The eagle has landed
New London Veterans Memorial makes another stride
By John Faucher
Grey skies threatened rain as winds from the east gusted around 20 miles per hour.
Vietnam Veteran John Bekkers, US Army 25th Aviation Company, never left that same slab of concrete sidewalk for over an hour as he watched the eagle land in Taft Veteran’s Park on Wednesday, Sept. 28.
Glazing in his eyes reflected openings in the clouds over the future New London Veterans Memorial site. The American Flag danced an eastward breeze with a promise of blue skies over the building tops of downtown New London.
It was delivery day.
Bekkers and his family donated a 620 pound bronze sculpted eagle with a 6-foot-4 wingspan to be placed on top of the existing memorial in the park.
The eagle took nearly six months to make.
“Different times when Bev and I came through here I could just picture that up there,” said Bekkers, as the riggings were applied to the eagle.
Jim Curns was the crane operator and Greg Mathewson and Brenda Huse from Mathewson Monuments helped engineer the delicate move. They completed the prep work on previous days secured the eagle to the existing monument last Wednesday.
When finished, the future New London Veterans Memorial will be a tribute to all veterans of the United States Armed Forces, and it is happening sooner than expected.
The project is over a year ahead of schedule and good things keep happening.
“It’s just something that I and a few others want to see up before it’s too late,” said Bekkers.
“This whole memorial is finally becoming a reality. Words just can’t explain it.”
Bekkers believes in miracles, and perhaps there are some of those involved in the memorial. Bekkers feels there have been many in his life. He is a man of faith, thankful for his time and the people who have helped shape his memories along the way.
Bekkers recalled some of the good people he met in the service, and he still reflects on his experiences in Vietnam. Some are still vivid in his mind as if he were 22 years old, only 55 years later.
He remembers a Capt. Van who eventually was promoted to major.
“My captain was the type of person you could never forget. You could talk to him and you would leave the conversation feeling like a better person,” said Bekkers.
One such time during his service Bekkers was feeling a bit skeptical and reserved about the way government bureaucracies can operate.
“I could have went into the woods and bit a skunk to get the sour taste out of my mouth,” said Bekkers.
One time, Capt. Van called him in to talk about re-enlisting. “At the time he knew to back off on the subject,” said Bekkers.
Over time, Van continued talking with Bekkers and eventually told him about the “intent to re-enlist form.”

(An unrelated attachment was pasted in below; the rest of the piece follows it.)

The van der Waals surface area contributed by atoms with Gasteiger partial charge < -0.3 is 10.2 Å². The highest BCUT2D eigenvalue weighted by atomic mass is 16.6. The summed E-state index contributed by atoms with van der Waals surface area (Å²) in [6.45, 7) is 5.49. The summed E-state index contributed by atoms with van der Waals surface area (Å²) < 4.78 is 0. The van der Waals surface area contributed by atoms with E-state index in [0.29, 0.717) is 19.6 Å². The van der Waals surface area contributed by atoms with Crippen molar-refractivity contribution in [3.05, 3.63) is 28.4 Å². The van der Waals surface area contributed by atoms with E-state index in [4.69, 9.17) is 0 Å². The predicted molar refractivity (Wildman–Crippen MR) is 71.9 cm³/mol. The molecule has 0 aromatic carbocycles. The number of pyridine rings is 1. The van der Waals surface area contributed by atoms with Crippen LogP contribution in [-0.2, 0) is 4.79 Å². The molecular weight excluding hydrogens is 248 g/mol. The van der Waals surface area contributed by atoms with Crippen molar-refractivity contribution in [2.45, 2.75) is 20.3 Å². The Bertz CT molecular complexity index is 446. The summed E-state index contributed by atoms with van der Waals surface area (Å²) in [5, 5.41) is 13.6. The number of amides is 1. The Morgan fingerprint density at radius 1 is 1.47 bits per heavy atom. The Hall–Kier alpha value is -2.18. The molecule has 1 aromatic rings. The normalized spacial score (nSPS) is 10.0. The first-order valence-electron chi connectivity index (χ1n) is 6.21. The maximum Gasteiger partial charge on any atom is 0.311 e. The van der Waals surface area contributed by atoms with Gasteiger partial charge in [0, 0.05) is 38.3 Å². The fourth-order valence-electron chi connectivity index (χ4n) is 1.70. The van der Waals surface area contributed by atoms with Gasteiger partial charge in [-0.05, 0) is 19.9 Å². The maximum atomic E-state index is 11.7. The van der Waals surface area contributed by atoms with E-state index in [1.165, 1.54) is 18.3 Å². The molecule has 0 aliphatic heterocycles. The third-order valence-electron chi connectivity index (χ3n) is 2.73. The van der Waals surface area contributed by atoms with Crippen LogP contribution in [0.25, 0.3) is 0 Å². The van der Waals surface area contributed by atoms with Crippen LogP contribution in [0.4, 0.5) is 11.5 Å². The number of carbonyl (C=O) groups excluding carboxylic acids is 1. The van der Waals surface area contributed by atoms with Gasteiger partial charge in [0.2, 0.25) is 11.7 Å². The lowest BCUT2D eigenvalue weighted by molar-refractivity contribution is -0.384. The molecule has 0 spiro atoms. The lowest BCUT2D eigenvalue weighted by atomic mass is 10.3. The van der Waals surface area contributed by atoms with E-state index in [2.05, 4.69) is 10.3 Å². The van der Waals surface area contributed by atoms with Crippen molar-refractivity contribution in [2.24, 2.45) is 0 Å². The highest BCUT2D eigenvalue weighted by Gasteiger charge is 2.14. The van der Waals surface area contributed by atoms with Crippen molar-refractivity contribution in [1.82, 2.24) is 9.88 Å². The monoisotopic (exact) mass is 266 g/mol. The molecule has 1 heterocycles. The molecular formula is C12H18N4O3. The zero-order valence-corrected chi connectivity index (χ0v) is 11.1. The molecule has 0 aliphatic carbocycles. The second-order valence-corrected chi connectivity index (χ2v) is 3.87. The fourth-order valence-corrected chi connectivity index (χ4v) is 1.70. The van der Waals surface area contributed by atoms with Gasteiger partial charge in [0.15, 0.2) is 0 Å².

“We talked and he knew I enjoyed aviation,” said Bekkers. This ultimately led him to re-enlist.
When Bekkers originally signed up to go into service through the 120-day program the draft numbers were close to him and he knew if he signed up on his own, he could possibly pick his field of interest.
Bekkers always had an interest in flying things.
“I loved aviation ever since I was knee-high to a grasshopper,” said Bekkers.
He built many models of planes as a youngster. “Those were the days when they were made out of balsa wood and tissue paper,” said Bekkers.
In 1959 when he thought about enlisting, the Army was the only branch of military that had an aviation program in the high school.
He eventually found himself at Ft. Polk Louisiana in a rigorous basic training program. From there he went to aviation maintenance school in Virginia, where he graduated in the top of his class.
Then Bekkers went to Ft. Sill Texas and joined up with the 140th where he made flight engineer on a Chinook twin-engine helicopter and went to Vietnam.
Bekkers also flew the Huey helicopter from 1967-68 in Vietnam. He logged over 3,200 hours of flight in the Huey.
“We started out with the model H, and then we went to the model D, which had 200 more horsepower. That helped us get off the ground faster,” said Bekkers.
Flying in and out of mountaintop landing zones, jungle landings, and the various weather conditions of Southeast Asia posed all kinds of challenges for pilots in Vietnam, especially when they came under fire.
“Once in a while we got what they call a ‘gravy run’ which was a Chaplin run. You knew they were a Chaplin because they wore a cross on their uniform. You didn’t know what religion they were, just that they were a Chaplin,” said Bekkers.
“Over there I did learn we all have a job to do, we’re all aiming for the same place, but we just have different ways to get there.”
Bekkers stood with a fixed gaze on the monument as Curns lowered the eagle toward the obelisk. Mathewson and Hues stood on scaffolding as they reached to the sky attempting to guide the heavy bird into its predrilled mounting holes.
The bird fit perfectly.
Bekkers’s right hand signaled a ‘thumbs up’ as he smiled and shouted, “Hey! Safe landing.” He and others who by now had assembled to watch began clapping.
Bekkers’s eyes again started to glaze.
“If you only knew how good it feels to see it finally go up,” said Bekkers.
The New London Veterans Memorial is now another step closer towards completion.
After securing the sculpture, Mathewson climbed down the scaffolding and offered his extended hand to Bekkers. As they shook hands, both men looked up at the bird, now back lit by blue skies.
“We had a good landing John,” said Mathewson. “It’s a beautiful feature up there.”